Ask the Intern - with Claire Edwards
"Claire, I know that Roy Orbison was in a "supergroup" called The Traveling Wilburys --What actually IS a supergroup?" from Jim-Buffalo, NY
A supergroup is a band consisting of members that have already achieved recognition in the music scene prior to the formation of the group. The classic example of a supergroup is Crosby, Stills, Nash, and Young which is composed of David Crosby of The Byrds, Graham Nash of The Hollies, and Stephen Stills and Neil Young of Buffalo Springfield. All four members of this group have been introduced to The Rock and Roll Hall of Fame twice and have been part of the creation of albums that consistently place at the top of the charts. It is also argued that a supergroup can be a band whose members achieved further fame individually after group disbanded. An excellent example of this is The Beatles since the members went on to have prominent solo careers. However, this definition of a supergroup is not always accepted.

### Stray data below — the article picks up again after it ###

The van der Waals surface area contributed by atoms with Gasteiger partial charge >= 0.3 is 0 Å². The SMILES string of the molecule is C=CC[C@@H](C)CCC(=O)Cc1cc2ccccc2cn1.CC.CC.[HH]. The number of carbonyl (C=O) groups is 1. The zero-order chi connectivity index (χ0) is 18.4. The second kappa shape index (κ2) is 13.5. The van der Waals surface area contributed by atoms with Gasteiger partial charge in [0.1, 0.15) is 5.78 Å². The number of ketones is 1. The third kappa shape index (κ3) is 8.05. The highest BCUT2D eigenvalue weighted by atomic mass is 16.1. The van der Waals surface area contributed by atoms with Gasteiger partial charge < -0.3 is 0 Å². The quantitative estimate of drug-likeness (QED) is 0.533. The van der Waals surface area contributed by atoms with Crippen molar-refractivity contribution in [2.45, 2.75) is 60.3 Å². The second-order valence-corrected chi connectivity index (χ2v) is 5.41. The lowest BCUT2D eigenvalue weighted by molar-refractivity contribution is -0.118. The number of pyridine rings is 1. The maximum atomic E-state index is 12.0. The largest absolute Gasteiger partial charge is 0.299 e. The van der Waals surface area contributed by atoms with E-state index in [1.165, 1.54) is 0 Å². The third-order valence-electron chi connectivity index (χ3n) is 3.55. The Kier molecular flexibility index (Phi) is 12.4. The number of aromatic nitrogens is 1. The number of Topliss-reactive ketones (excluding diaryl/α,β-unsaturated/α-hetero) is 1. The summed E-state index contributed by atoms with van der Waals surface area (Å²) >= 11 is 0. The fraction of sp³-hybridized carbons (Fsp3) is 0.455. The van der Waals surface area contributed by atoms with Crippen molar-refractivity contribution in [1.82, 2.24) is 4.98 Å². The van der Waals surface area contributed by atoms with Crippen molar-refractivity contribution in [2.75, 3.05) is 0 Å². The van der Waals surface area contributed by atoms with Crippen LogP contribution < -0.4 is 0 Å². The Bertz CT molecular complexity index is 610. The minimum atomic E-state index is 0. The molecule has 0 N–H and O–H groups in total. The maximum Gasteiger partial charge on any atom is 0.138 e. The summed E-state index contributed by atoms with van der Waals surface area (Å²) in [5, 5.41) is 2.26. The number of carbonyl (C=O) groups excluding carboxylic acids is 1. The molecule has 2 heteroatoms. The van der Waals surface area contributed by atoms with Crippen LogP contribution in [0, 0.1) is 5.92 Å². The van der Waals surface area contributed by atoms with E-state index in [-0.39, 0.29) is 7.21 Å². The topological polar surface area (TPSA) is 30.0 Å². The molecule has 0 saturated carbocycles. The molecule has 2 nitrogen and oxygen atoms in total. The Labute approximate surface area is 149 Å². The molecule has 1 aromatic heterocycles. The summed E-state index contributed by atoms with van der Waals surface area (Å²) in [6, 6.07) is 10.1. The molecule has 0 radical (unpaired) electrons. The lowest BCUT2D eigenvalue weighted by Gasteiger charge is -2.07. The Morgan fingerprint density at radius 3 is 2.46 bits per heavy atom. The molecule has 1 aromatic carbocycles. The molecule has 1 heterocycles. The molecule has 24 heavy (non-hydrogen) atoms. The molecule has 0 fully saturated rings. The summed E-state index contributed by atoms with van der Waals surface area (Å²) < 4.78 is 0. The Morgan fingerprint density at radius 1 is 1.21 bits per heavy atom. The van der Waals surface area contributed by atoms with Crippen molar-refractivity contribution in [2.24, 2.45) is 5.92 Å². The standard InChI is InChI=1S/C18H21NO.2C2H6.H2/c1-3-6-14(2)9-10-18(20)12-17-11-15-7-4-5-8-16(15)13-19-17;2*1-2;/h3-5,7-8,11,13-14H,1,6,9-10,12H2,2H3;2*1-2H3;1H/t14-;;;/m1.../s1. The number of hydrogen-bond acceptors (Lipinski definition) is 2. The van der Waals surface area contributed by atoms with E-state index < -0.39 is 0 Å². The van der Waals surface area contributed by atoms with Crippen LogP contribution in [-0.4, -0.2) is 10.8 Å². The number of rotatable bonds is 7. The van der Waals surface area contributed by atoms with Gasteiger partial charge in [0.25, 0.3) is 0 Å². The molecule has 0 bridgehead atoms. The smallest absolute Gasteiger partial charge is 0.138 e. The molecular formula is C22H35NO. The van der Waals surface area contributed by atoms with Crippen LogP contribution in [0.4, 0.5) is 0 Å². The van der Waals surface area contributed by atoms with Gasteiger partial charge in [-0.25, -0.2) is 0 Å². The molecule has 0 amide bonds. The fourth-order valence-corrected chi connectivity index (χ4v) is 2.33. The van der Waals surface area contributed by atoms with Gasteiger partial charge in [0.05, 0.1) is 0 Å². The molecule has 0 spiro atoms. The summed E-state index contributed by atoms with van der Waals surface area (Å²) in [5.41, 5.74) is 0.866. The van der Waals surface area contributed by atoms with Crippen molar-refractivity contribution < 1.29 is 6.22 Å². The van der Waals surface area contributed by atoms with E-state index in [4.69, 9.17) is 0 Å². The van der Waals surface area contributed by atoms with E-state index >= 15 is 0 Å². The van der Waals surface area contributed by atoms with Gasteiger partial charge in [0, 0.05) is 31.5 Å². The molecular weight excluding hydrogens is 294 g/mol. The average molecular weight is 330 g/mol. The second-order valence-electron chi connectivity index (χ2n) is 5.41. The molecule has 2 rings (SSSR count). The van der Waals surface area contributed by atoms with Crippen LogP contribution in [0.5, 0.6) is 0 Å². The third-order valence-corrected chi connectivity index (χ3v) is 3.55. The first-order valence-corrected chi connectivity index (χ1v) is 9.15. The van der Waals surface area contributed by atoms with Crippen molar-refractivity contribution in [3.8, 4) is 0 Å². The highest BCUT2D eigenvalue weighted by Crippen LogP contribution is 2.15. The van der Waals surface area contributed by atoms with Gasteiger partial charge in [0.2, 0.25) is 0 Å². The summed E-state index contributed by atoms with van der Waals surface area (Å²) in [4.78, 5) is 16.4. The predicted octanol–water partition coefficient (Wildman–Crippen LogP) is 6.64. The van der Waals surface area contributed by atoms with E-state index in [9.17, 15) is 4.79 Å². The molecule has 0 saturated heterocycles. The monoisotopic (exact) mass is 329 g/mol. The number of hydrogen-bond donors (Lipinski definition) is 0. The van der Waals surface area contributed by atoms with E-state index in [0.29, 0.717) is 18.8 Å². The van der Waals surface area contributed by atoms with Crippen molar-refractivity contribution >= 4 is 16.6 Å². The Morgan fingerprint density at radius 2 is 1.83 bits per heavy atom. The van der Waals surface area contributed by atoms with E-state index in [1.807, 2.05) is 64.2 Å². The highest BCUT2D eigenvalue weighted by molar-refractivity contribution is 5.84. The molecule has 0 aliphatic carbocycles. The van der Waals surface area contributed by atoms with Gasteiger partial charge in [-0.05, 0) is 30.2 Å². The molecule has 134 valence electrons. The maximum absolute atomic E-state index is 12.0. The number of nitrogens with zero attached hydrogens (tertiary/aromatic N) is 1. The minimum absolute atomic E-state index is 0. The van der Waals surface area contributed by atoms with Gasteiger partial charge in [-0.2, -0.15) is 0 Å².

Submit your questions to Claire !
***Hey don't miss my next event--
"Women In Rock" will be my program at Studio 4905 in Henderson, KY! Last month's event was a blast! Sample foods from my books & listen to my lesson on the influence & importance of women in rock & roll ......
Thursday, July 25 ~ 6:00-8:00 pm
Studio 4905 ~ 4905 Timberlane Dr., Henderson, KY 42420
Peace, Love & Chicago Blackhawks Forever,
Recipe Records Cookbooks
send friend request to RecipeRecords Cookbook
Radio Show Episodes: www.blogtalkradio.com/RecipeRecords
John's Blurb - by Jude Southerland Kessler
I’ve discovered a pattern. Each
week, I sit down to write these blogs based on the quotes of John Lennon. I
find a quote that speaks to me. And then I disagree with it. Ninety-five
percent of the time, that’s the subject matter of these scribblings – my